What is incredibly interesting, and many people who categorise it as simply a fitness app don’t point out, is that these pre-recorded story updates will be accurately timed to take into consideration your local road map, giving you random optional missions such as saving a little girl or collecting supplies, and a voice will tell you to follow directions. This can lead to a whole new interaction with your city by taking you running in places you had never seen before, or into terrains you are not familiar with. It works precisely as De Souza and Sutko wrote: it equates the magic circle with the urban space, encouraging players to discover unknown areas of the city and bringing a digital layer to the construction of the “urban playful space”.

The physicality of the game – having zombies chase you if you choose to activate that option – as well as the complexity of its writing also brings to mind Richardson’s passage on the mobile phone being “both multiform and multifunctional, an ‘open work’ requiring a complex range of hermeneutic skills on the part of the user, and also highly mutable because ‘it is held very close to the body or stays on the body surface’ (Fortunati, 2005: 152–153, 156).”.

Although it is not a temporally-pervasive game, it doesn’t end when you stop running. One of the features that make it so encouraging for people who normally hate exercise is the rewards that you ‘collect’ while you are running, regardless of speed. These rewards then allow you to upgrade buildings and facilities in your “survivor’s camp” which will then unlock more chapters in the story.


It may be a form of abstraction insofar as it is fictional, but merging wellbeing and exercise with an exciting storyline plays with the (drawing from De Souza and Sutko’s work) co-presence of digital and physical spaces and flows in and out of them with ease. It allows for a certain level of daydreaming that is only highlighted and enriched by physical reality, possibly even discovering hidden parts of our cities – “attaching digital information to places and reconfiguring urban spaces” (De Souza and Sutko).


De Souza e Silva, A, and D. M. Sutko, eds. (2009) Digital Cityscapes: Merging Digital and Urban Playscapes. New York: Peter Lang: 1-17

Richardson, I. (2011). The hybrid ontology of mobile gaming. Convergence, 17(4), 419-430. 

Augmenting our Reality

Back when the videogame industry first started their foray into Virtual Reality, the goals and outcomes were to remove the player or audience from their real space and insert them, as realistically as made possible by technology, into a virtual one. We all remember those shaking and moving capsules in funfairs and theme parks, where you would sit inside and ‘experience’ a particular journey or event through sight (screen), sound (stereo) and the movement of the capsule. Now there is a large focus on Augmented Reality – particularly with devices such as the Google goggles and rumours of a similar version for Samsung phones.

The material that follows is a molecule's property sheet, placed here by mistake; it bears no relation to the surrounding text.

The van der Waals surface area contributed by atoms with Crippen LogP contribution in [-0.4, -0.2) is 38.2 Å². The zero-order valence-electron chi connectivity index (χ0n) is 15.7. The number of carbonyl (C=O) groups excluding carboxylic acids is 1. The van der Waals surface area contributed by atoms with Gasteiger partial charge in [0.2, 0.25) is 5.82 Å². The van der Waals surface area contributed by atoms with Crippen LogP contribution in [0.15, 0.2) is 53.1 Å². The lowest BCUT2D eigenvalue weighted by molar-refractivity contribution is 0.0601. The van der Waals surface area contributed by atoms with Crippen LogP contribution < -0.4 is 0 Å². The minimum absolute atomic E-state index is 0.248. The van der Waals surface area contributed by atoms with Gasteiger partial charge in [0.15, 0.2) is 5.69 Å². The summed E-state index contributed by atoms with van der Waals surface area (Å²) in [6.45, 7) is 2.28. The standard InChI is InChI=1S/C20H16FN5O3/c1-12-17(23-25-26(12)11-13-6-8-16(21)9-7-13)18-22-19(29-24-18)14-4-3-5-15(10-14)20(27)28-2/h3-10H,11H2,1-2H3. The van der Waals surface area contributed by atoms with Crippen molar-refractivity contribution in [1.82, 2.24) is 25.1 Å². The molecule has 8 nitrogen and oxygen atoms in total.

Augmented reality is a large part of what’s being developed in videogame industries at the moment and a particular example is a mobile game called Night Terrors. You play it on your mobile phone, at night, in the dark, and your goal is to save a little girl. Your mobile device – an iPhone, iPod, Android phone, etc – is your only way of seeing what is around you, and it maps out your home and environment in real time in order to create a realistic experience of being chased by demons and monsters in your own home. One of the key elements in this game, however, is sound, which the creators discuss briefly in the first trailer (skip to 3:39).

Not only is sound key in creating the experience as a narrative element – you can only find the girl by following the sound of her voice – but fine-tuning of setting such as pitch, volume, reverberation allow you to understand what is where and how safe you are (or not). Sound here is used to create an immersive experience that would not be possible using only visual means.

Zombies, Run! is another great example as not only is the storytelling compelling enough to make you want to run longer distances to unlock more chapters, but being told you have a horde of undead chasing you and hearing them groaning really does get you to speed up – especially if you’re running at night. A feature that is not mentioned in the example given in the article (Behrendt, 2015) is that sometimes characters will ask you to run a certain distance and turn at certain locations to collect supplies – such as ammunition, food and medicine – or rescue other survivors. So there is also a GPS and mapping element to this game, as it uses your location to give you directions to fictional missions (*I used this app extensively as my go-to workout app when I lived in Italy so this knowledge comes from personal experience).